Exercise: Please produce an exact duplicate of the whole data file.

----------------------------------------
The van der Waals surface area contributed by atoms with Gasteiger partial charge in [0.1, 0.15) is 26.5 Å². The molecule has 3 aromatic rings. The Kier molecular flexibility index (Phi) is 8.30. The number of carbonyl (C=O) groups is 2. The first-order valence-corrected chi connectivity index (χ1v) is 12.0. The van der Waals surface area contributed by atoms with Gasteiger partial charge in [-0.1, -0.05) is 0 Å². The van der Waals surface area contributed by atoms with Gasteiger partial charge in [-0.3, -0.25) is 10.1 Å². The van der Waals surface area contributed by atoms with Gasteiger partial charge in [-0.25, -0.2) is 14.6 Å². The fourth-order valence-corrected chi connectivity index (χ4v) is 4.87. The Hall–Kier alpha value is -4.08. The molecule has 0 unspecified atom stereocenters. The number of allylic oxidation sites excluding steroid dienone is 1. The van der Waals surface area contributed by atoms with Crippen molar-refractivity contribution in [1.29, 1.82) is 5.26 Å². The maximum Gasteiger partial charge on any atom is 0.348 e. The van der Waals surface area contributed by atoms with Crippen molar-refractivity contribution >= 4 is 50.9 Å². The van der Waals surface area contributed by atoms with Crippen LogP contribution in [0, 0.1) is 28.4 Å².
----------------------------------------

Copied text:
The van der Waals surface area contributed by atoms with Gasteiger partial charge in [0.1, 0.15) is 26.5 Å². The molecule has 3 aromatic rings. The Kier molecular flexibility index (Phi) is 8.30. The number of carbonyl (C=O) groups is 2. The first-order valence-corrected chi connectivity index (χ1v) is 12.0. The van der Waals surface area contributed by atoms with Gasteiger partial charge in [-0.1, -0.05) is 0 Å². The van der Waals surface area contributed by atoms with Gasteiger partial charge in [-0.3, -0.25) is 10.1 Å². The van der Waals surface area contributed by atoms with Gasteiger partial charge in [-0.25, -0.2) is 14.6 Å². The fourth-order valence-corrected chi connectivity index (χ4v) is 4.87. The Hall–Kier alpha value is -4.08. The molecule has 0 unspecified atom stereocenters. The number of allylic oxidation sites excluding steroid dienone is 1. The van der Waals surface area contributed by atoms with Crippen molar-refractivity contribution in [1.29, 1.82) is 5.26 Å². The maximum Gasteiger partial charge on any atom is 0.348 e. The van der Waals surface area contributed by atoms with Crippen molar-refractivity contribution >= 4 is 50.9 Å². The van der Waals surface area contributed by atoms with Crippen LogP contribution in [0, 0.1) is 28.4 Å².